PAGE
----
Step-up your Sunday Roast at the Independent
Autumn is underway and, with the weekends getting darker and damper, we all need that little bit more incentive to get out and about. A lunch review at The Independent gave me the motivation I needed to brave the drizzle last Sunday. Walking from Hove to Hanover, I worked up an appetite during my half hour stroll. Dogs are welcome at The Independent but I left mine at home – he would only have guilt-
tripped me with his puppy dog eyes as I tucked into my roast.
Close to Queens Park, The Independent has a little terrace out front, which was basking in sun when I arrived with my partner Tommy.
Inside, it’s semi open plan, with a choice of three areas to drink and dine in: the welcoming main bar; a back room with a big fireplace; or the sunny side-room where we were seated. The décor is a cosy yet contemporary combination of stripped floorboards, painted panelled walls and filament bulb lighting.
As the name suggests, this is an independent freehouse, which means it offers a more exciting range of beverages than your standard brewery-owned pub. Sam the chef heads-up the kitchen, creating a daily changing menu. On Sundays, this includes veggie options and classic roasts, with meat sourced responsibly from Surrey Hills farms. And if you’re nursing a Sunday hangover, fear not: roasts are
served until 8pm.
Next door’s ale
The Sunday menu starts with a choice of aperitifs, from classic Kir Royale to their own twist on a Bloody Mary. There’s a good selection of wines, including a white from Lyme Bay in Devon, while beers include local favourites and independent brews, like pale ales from Good Things Brewing Co. “The owners live just next door,” they told us behind the bar. Tommy chose Siren Brewery’s ‘Suspended in Citra’ which, he said, tasted so fruity it was “like drinking a pint of orange juice – in a good way.” I went for a glass of Picpoul/Sauvignon/Vermentino – a clean, fresh and very drinkable white wine.
Confit duck to share
To make sure we left room for a full roast with sides, we decided to share a starter. After discussing the merits of ‘crispy fried squid with bacon crumb’ and ‘basil and cream cheese arancini,’ we eventually agreed on the ‘confit duck.’ A delicately-presented plate of tender, moist duck was served, along with garlic- infused borlotti beans and pistou – a garlic and basil sauce that’s similar to pesto but more ‘saucy’ and less oily. Toasted thyme and earthy micro-herbs garnished the dish, and we used crisp sourdough to mop up every last splodge of that tasty pistou sauce.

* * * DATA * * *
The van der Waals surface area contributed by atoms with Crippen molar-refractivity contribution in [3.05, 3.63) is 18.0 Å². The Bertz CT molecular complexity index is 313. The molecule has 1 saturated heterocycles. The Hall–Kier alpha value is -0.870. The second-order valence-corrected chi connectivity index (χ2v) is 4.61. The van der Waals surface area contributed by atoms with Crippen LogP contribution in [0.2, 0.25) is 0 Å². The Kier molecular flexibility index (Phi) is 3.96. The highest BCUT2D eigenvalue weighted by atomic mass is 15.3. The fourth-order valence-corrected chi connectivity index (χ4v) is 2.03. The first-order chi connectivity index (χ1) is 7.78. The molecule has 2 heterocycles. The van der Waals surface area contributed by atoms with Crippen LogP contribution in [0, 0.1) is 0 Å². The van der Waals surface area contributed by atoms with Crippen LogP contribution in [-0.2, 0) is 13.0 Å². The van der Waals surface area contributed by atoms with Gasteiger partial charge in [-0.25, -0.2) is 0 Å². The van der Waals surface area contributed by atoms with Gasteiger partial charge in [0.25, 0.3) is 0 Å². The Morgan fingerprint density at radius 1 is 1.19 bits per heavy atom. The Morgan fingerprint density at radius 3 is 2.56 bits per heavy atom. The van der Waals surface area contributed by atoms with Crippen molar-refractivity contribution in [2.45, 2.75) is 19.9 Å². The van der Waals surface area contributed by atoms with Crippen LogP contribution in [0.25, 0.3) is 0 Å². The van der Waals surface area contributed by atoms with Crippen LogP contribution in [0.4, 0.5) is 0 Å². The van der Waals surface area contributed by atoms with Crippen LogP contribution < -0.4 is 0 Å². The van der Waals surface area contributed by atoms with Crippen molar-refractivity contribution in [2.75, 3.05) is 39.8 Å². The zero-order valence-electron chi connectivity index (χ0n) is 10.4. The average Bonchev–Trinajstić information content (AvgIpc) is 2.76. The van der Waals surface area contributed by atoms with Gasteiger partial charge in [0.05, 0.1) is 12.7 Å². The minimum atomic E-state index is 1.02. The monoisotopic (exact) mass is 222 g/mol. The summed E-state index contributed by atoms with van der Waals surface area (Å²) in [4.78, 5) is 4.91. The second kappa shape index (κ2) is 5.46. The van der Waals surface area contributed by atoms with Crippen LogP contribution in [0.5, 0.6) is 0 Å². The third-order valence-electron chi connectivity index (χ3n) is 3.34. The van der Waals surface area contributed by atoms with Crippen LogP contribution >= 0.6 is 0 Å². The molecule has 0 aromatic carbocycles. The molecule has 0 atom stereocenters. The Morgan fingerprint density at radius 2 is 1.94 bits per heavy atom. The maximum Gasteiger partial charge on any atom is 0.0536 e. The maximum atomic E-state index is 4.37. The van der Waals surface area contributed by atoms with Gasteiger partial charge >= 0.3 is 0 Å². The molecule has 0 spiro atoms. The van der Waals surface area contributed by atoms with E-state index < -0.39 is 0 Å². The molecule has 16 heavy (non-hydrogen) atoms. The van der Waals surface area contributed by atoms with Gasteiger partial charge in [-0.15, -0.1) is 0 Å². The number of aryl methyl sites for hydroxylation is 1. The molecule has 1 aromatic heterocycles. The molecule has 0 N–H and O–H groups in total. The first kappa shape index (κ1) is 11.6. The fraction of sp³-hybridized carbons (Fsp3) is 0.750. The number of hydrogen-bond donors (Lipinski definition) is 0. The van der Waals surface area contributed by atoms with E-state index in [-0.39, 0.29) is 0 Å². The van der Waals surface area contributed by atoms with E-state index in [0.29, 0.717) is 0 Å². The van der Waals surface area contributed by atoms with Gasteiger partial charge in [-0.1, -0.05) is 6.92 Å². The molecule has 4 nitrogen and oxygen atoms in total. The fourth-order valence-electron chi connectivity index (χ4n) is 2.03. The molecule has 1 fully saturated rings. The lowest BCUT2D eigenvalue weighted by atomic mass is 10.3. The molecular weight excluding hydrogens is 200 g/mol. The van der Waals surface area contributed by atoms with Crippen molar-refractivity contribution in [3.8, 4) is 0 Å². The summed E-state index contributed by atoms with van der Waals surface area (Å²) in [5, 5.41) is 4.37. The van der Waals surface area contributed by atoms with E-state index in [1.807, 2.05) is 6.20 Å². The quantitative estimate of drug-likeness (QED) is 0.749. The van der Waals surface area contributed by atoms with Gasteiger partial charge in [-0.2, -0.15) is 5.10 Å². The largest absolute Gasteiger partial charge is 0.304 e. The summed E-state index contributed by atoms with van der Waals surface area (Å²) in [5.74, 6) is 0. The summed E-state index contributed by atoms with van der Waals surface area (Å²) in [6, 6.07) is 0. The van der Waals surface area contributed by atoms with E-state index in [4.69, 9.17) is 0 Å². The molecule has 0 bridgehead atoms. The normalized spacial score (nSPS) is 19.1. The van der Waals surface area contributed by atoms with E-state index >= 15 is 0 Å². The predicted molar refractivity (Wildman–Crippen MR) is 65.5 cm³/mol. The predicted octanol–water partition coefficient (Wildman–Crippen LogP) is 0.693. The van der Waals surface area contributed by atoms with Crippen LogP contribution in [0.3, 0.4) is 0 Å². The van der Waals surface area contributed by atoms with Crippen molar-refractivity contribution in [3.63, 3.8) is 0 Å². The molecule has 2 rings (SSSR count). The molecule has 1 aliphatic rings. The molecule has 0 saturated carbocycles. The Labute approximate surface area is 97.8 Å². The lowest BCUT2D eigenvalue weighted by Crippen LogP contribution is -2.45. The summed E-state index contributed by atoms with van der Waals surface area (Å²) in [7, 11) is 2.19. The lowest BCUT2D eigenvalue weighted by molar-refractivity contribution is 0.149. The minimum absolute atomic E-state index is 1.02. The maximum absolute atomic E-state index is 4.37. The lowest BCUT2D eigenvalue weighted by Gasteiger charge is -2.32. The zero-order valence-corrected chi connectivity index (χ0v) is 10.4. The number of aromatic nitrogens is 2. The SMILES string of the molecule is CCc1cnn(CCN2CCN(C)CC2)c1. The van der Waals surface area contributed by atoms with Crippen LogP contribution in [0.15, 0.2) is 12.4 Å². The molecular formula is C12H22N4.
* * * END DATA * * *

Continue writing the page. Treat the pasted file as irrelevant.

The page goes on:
A big step-up from standard ‘pub grub,’ it’s obvious that Chef Sam takes his food seriously.
Based on this duck starter alone, we vowed to return for their weekday and Saturday night menu.
Roasts with added oomph
For mains, we both went for a classic roast – beef for me, lamb for Tommy. All roasts are served with seasonal veg, roast potatoes, Yorkshire pudding and glossy red wine gravy – mine was so shiny, I could almost see my face in it. Cauliflower cheese and pigs in blankets were optional sides. My topside beef was pink, and soft as you like.
Beneath three thick slices hid a whole roasted carrot and a vibrant mix of al-dente leeks, peas and savoy cabbage. My Yorkshire pudding was elevated with chopped herbs, and my roast potatoes were crisp and fluffy in all the right places. Smothering my beef in horseradish sauce, I discovered more surprises: tasty celeriac mash and a beautifully smooth sweet potato puree.
Rosmary and Garlic lamb
Tommy’s rosemary and garlic lamb with mint sauce was equally excellent and, thanks to a generous serving of gravy, this is the first time I’ve ever known him not to ask for an extra glug. On the side, we shared a portion of cauliflower cheese, which had a griddled top and a good grind of cracked black pepper.
Room for ginger sponge?
Declaring himself ‘too full for pudding,’ Tommy ordered a mint and lemongrass tea, while I steamed ahead with ginger sponge. Soft and sticky, my dessert came with zesty lemon curd and a big scoop of honeycomb ice-cream, made with big chewy bits of honeycomb. Typically, Tommy couldn’t resist and started stealing scoops with his teaspoon.
Better than my Mum’s
For me, this was Sunday Roast at it’s best: perfectly cooked meat served with lashings of gravy and an exciting variety of veg dishes that you wouldn’t cook at home. Dare I say, it was better than my Mum’s – but don’t tell her I said that! My only regret? I wished we’d ordered a side of pigs in blankets as well.